The TSA: Nothing But Security Theater

It all makes sense now! We’ve always taken the TSA to be a joke, but now we know that it’s because they play the leading role in what Bruce Schneier calls “Security Theater”. To airline passengers this theater act is a comedy, but to American citizens it should strike as a tragedy. Too often we correlate security with safety, just because we see security agents, body scanners, metal detectors and stuff of the sort we believe that we are safe from attacks. In reality these measures are a facade, meant to give the appearance of security more than actually providing it. As Bruce Schneier, co-founder and chief security technology officer of Counterpane Internet Security, views it, the government excercises security theater, or “actions that accomplish nothing but are designed to make the government look like it is on the job” (Smoke Screening – Charles C. Mann). Basically those clever enough to plan a terrorist attack are clever enough to get past airport security checkpoints.

For instance, a bomb-maker who is smart enough to work with chemicals or combine wires probably has the sense to wear gloves while doing so, rendering the chemically soaked cloth that the TSA uses to test for explosive residue on terrorist hands ineffective. There’s also that simple way of bypassing security: getting a job as airport personnel. And a lot of the security measures are flat-out redundant. Just because there was once a shoe bomber incident, everyone is required to take off their shoes at screening, which Schneier believes just gives bombers more incentive to hide explosives elsewhere. The same goes with full-body-scanners. Just because there was once an underwear bomber incident, the government spent $1.2 billion to provide airports with 1,800 scanners that simply look for bulges under clothing (which would indicate the presence of a Silly-Putty-like explosive called petn). But even this is futile, says Schneier, because attackers could just thin out the petn and tape it to their stomachs or divide it among other terrorists and each hide it in their mouths. Both methods are undetectable.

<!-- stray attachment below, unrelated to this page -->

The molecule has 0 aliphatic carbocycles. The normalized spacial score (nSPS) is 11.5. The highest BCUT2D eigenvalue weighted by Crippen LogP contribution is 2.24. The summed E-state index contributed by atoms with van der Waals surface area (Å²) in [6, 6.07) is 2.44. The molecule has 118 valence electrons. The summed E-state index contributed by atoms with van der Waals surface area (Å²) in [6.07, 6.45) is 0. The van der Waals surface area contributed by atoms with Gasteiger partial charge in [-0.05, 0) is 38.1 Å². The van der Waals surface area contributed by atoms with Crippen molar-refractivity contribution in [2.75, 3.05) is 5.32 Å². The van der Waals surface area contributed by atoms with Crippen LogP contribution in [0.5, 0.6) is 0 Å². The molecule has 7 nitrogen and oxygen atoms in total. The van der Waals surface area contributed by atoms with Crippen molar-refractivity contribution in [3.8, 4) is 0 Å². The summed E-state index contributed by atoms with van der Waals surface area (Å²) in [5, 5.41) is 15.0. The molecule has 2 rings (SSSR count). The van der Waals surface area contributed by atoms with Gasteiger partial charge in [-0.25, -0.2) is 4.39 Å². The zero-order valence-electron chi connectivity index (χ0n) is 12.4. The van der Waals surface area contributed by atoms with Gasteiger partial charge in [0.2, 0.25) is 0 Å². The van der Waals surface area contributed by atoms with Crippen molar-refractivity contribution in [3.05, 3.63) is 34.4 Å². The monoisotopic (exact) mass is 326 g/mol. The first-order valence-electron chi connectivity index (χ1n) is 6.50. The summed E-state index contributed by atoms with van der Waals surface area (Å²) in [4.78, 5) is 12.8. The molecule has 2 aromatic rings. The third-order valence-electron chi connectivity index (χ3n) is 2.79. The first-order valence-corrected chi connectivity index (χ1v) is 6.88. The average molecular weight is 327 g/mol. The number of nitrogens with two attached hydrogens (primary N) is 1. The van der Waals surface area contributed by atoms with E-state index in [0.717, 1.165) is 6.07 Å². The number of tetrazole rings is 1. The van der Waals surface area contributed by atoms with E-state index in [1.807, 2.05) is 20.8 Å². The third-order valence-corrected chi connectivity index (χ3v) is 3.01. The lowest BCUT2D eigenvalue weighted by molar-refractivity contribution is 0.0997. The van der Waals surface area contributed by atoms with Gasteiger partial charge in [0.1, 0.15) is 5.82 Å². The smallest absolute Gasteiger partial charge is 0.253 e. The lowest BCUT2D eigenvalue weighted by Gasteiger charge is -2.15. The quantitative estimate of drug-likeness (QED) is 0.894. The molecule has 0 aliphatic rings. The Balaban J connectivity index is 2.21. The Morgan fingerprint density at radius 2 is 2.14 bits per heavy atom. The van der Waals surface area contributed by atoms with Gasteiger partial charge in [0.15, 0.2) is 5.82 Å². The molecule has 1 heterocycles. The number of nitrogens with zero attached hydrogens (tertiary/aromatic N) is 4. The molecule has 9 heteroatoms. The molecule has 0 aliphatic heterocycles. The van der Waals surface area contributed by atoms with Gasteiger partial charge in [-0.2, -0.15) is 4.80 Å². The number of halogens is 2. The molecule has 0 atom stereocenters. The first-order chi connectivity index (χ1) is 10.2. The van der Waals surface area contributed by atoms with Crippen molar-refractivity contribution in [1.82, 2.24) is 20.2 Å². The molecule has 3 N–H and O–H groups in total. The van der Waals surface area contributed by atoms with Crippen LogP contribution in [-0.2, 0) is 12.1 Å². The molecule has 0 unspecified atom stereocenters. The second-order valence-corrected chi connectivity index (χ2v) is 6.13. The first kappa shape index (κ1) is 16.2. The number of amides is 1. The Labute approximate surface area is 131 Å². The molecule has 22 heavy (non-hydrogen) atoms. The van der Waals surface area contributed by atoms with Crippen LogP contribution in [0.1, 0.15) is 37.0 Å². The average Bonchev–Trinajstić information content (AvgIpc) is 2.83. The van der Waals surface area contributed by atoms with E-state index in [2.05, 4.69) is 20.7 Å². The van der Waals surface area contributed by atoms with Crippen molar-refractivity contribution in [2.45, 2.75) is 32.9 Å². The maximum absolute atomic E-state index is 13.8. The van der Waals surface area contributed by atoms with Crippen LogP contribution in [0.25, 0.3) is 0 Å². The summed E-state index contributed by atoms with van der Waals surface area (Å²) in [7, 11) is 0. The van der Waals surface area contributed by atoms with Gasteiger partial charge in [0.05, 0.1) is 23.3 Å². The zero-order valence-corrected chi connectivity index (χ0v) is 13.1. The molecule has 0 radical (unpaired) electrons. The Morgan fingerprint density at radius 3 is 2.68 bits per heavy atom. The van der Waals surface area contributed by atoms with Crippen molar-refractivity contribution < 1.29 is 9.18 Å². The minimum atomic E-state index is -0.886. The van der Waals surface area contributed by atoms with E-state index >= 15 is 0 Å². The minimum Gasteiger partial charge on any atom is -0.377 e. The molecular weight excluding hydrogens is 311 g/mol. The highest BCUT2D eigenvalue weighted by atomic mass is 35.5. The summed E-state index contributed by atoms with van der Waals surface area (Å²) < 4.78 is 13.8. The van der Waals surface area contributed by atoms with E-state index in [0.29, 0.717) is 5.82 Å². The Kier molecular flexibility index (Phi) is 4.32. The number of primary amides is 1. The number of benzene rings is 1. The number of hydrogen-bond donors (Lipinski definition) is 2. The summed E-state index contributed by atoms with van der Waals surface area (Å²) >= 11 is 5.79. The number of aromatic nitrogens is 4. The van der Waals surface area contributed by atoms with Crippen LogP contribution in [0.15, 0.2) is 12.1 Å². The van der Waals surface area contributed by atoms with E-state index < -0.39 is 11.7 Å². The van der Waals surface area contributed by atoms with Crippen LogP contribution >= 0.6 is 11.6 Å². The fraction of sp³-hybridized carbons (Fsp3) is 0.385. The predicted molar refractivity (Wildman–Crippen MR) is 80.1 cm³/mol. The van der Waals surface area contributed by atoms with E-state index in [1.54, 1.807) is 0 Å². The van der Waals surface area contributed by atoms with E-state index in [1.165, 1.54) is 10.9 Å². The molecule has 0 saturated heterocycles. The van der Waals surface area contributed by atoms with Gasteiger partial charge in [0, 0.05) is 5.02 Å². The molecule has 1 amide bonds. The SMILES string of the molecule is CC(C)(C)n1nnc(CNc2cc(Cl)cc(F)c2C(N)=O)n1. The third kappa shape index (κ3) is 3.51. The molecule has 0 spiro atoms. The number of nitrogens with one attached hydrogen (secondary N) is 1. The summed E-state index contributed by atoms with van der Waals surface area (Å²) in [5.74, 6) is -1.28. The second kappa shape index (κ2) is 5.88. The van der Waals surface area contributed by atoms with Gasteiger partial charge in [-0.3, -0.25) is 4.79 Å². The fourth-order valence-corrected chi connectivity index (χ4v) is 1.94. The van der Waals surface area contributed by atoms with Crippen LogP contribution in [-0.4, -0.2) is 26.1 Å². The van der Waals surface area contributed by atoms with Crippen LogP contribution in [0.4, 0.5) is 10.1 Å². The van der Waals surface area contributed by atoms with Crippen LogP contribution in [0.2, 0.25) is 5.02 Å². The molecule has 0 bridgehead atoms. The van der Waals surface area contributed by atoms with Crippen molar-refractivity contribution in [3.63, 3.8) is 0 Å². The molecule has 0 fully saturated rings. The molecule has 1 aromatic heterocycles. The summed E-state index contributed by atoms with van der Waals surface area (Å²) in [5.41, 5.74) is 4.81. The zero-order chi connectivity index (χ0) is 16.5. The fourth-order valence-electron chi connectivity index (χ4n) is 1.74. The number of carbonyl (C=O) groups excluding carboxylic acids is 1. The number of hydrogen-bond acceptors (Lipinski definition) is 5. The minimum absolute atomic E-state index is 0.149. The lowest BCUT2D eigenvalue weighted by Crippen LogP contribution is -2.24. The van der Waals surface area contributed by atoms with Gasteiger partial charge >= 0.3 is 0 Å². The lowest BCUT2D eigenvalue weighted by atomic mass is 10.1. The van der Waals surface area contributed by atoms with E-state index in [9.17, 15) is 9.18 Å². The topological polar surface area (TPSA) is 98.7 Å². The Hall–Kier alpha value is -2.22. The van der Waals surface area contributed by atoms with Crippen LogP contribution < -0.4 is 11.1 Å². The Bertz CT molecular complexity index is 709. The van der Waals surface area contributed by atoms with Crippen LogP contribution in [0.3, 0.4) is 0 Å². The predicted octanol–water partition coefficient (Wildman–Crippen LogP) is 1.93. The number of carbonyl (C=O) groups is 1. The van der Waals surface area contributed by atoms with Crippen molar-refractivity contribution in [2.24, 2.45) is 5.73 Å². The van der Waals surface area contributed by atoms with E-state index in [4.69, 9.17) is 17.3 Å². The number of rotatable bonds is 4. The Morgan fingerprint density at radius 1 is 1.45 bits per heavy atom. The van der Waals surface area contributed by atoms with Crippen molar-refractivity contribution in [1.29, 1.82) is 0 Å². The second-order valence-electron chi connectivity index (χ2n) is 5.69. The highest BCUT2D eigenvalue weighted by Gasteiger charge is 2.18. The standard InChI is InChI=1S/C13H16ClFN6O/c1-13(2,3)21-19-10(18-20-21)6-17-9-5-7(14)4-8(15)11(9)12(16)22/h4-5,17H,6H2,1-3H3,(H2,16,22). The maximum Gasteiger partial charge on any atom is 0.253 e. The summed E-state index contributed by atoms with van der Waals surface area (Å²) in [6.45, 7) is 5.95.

Schneier understands that people may think he’s just making up flaws to make the TSA seem as useless as it really is, so he put his money where his very sensical mouth is. To show how much taxpayer money has gone to waste making security checkpoints “infallible”, he scanned an old boarding pass of his, photoshopped in a new date and time, printed it out and laughed as the TSA agent waved him through. The whole system throws away trillions paying the salaries of TSA agents, “behavioral detection officers” who read the “facial microexpressions” that give away terrorists (so far none of their microexpressions have given them away), and the 4,000 flight marshals who get to fly first class as they protect us in the event a terrorist decides to strike. No terrorist has struck, terrorists don’t even fly first class.

If this Schneier guy has taught us anything it is this: most of what you go through at airports is to give the illusion of safety, not to prevent another 9/11. Don’t be fooled when Congress or an airport boasts about its “extra levels of security”, all it really does is check for the same threat over and over: foolish terrorists, who are really a small threat when compared to the clever ones. And to the TSA: it’s nice to know that all the extra hassle you put us through is for nothing.